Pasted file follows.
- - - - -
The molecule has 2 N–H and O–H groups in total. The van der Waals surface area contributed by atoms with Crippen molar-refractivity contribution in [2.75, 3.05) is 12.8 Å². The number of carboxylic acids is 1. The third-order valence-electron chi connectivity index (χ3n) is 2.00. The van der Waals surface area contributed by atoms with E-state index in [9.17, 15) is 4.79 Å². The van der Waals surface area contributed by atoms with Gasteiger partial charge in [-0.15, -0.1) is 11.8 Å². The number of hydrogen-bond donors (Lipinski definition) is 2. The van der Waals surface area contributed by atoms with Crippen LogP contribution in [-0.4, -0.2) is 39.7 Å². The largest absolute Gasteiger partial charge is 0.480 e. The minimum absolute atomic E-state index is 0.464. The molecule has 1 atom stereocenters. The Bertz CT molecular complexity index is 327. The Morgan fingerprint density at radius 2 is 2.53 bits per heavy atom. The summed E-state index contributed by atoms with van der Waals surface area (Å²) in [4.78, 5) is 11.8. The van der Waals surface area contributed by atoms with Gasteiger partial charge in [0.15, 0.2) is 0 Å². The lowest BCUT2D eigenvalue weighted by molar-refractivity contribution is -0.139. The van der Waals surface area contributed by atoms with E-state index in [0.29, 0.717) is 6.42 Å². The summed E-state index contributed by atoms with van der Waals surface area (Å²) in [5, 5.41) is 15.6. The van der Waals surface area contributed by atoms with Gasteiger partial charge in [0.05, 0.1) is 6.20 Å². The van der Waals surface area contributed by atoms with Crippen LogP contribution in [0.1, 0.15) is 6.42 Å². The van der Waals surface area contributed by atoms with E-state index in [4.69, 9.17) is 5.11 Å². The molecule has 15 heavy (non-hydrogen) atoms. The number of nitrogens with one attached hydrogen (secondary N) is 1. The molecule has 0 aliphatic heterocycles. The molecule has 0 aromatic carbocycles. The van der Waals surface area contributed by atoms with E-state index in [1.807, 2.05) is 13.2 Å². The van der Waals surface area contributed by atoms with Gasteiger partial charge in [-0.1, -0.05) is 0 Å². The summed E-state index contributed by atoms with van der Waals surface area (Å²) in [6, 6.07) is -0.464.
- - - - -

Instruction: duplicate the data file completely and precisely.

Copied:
The molecule has 2 N–H and O–H groups in total. The van der Waals surface area contributed by atoms with Crippen molar-refractivity contribution in [2.75, 3.05) is 12.8 Å². The number of carboxylic acids is 1. The third-order valence-electron chi connectivity index (χ3n) is 2.00. The van der Waals surface area contributed by atoms with E-state index in [9.17, 15) is 4.79 Å². The van der Waals surface area contributed by atoms with Gasteiger partial charge in [-0.15, -0.1) is 11.8 Å². The number of hydrogen-bond donors (Lipinski definition) is 2. The van der Waals surface area contributed by atoms with Crippen LogP contribution in [-0.4, -0.2) is 39.7 Å². The largest absolute Gasteiger partial charge is 0.480 e. The minimum absolute atomic E-state index is 0.464. The molecule has 1 atom stereocenters. The Bertz CT molecular complexity index is 327. The Morgan fingerprint density at radius 2 is 2.53 bits per heavy atom. The summed E-state index contributed by atoms with van der Waals surface area (Å²) in [4.78, 5) is 11.8. The van der Waals surface area contributed by atoms with Gasteiger partial charge in [0.15, 0.2) is 0 Å². The lowest BCUT2D eigenvalue weighted by molar-refractivity contribution is -0.139. The van der Waals surface area contributed by atoms with E-state index in [0.29, 0.717) is 6.42 Å². The summed E-state index contributed by atoms with van der Waals surface area (Å²) in [5, 5.41) is 15.6. The van der Waals surface area contributed by atoms with Gasteiger partial charge in [0.05, 0.1) is 6.20 Å². The van der Waals surface area contributed by atoms with Crippen LogP contribution in [0.1, 0.15) is 6.42 Å². The van der Waals surface area contributed by atoms with E-state index in [4.69, 9.17) is 5.11 Å². The molecule has 15 heavy (non-hydrogen) atoms. The number of nitrogens with one attached hydrogen (secondary N) is 1. The molecule has 0 aliphatic heterocycles. The molecule has 0 aromatic carbocycles. The van der Waals surface area contributed by atoms with E-state index in [1.807, 2.05) is 13.2 Å². The van der Waals surface area contributed by atoms with Gasteiger partial charge in [-0.1, -0.05) is 0 Å². The summed E-state index contributed by atoms with van der Waals surface area (Å²) in [6, 6.07) is -0.464.